Review: Nokia C7 Astound
Nokia (still) knows how to craft fine hardware. The Astound is a classy, refined slab-style phone that blends the best of the older E71-type models with the newer design language seen on Nokia's other Symbian^3 phones. It is slim, shiny, and an attractive blend of plastic and metal materials. It is light weight, and the rounded back surface makes it comfortable to hold and use. It is pocket friendly.
The display takes up most of the front surface of the Astound, and it is surrounded by chrome accents. Below it, there are three physical buttons, Send, Menu, and End. The Send/End keys are flat and built into the surface of the Astound. There are no physical indicators to let you know where they are other than the raised Menu key separating them. All three keys have good travel and feedback.
Most of the controls are found on the right side of the Astound. Closest to the top, it has a three-button combo that appears to be lifted directly from the E71. They are the up volume button, voice command button, and down volume button. Why the volume buttons are separated like this is beyond me, but all three of these buttons work well.
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Below these controls the Astound has a sliding lock/unlock switch. It is spring loaded, and is the fastest way to unlock the Astound's display. Last is the camera key. It's a bit small and flat, but offers a lot of travel and feedback.
The microUSB charging/data port is on the top of the phone, and a 3.5mm headset jack and power button are placed next to it. All three of these controls are easy to use. There is also a micro pin charging port on the left side — and in fact, the Astound ships with a micro pin charger and not a microUSB charger. Given Nokia's commitment to standardizing all phones on microUSB for charging, it seems odd to use the micro pin out of the box, though it does support charging in both ports.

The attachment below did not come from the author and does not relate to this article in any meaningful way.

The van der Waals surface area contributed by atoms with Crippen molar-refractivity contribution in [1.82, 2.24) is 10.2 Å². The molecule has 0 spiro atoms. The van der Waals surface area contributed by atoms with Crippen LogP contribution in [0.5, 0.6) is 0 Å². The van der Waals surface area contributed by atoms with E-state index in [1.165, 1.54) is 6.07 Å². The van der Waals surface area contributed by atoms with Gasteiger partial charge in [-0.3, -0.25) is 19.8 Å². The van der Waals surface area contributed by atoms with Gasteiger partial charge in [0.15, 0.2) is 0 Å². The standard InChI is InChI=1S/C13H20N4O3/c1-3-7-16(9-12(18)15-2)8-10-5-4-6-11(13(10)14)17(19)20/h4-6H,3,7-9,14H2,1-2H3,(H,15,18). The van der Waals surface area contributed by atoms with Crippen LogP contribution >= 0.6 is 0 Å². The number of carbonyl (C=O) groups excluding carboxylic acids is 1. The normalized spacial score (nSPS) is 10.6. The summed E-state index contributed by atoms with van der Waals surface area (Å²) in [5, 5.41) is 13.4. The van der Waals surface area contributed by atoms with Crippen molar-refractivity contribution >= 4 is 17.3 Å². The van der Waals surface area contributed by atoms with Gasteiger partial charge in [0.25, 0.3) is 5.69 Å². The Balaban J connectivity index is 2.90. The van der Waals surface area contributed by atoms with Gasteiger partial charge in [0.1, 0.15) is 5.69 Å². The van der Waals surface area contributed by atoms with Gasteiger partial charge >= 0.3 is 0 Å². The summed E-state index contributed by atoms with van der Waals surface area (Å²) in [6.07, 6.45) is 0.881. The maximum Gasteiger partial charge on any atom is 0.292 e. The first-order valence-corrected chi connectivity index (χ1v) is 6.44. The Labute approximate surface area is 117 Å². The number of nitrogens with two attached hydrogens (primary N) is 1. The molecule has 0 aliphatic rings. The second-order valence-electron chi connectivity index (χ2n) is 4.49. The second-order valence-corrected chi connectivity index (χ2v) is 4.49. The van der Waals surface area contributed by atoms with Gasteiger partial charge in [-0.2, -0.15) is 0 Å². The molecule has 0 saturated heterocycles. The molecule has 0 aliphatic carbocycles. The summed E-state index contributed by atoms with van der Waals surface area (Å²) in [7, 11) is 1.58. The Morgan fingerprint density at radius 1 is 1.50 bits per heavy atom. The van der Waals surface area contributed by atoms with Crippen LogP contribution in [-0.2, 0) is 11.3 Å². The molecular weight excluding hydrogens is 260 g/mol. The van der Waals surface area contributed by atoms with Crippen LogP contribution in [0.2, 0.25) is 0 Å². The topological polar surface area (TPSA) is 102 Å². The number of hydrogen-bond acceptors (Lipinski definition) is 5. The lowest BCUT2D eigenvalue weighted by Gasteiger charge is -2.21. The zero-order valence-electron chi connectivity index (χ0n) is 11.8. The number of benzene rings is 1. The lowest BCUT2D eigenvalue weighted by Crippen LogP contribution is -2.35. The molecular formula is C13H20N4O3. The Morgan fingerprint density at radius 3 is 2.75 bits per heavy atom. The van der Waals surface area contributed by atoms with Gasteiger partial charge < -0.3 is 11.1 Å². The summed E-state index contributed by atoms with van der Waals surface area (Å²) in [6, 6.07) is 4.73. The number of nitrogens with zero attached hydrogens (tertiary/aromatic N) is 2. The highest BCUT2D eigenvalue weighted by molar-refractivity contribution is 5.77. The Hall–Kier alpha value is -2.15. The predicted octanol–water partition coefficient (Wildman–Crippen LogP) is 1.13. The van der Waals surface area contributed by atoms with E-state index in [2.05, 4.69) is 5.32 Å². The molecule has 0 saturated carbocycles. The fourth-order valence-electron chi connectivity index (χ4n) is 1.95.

Under the battery cover, the SIM card slot is accessible without the need to remove the battery, but you have to pull out the battery to get at the microSD card slot. In what world does that make sense, Nokia?
In all, the Astound's hardware is pleasing to look at and use.
We hit the floor at Nokia World 2010 in London, where Nokia launched a trio of Symbian^3 touchscreen phones.
The Astound is a C7-00, make no mistake about it. It even says C7 on the front.
Mar 21, 2011
Nokia today announced the Astound for T-Mobile, a new name for the C7-00. The phone is largely identical to the C7-00 for the rest of the world, and will even say C7 on the phone itself, but will come with a slightly updated version of Symbian^3 that's faster, and has some pre-loaded software including Slacker radio and Swype predictive text entry, which works in both portrait and landscape modes.
Jan 8, 2013
T-Mobile today announced the immediate nationwide launch of HD Voice service across its entire network, a first in the U.S. The service promises dramatic audio quality improvement during phone calls.
Apr 7, 2011
Nokia Beta Labs has released a new bit of software for Symbian^3 devices that transforms the display into an entertaining yet informative landscape. With the software enabled, users can see missed calls, unread text messages, and calendar notifications.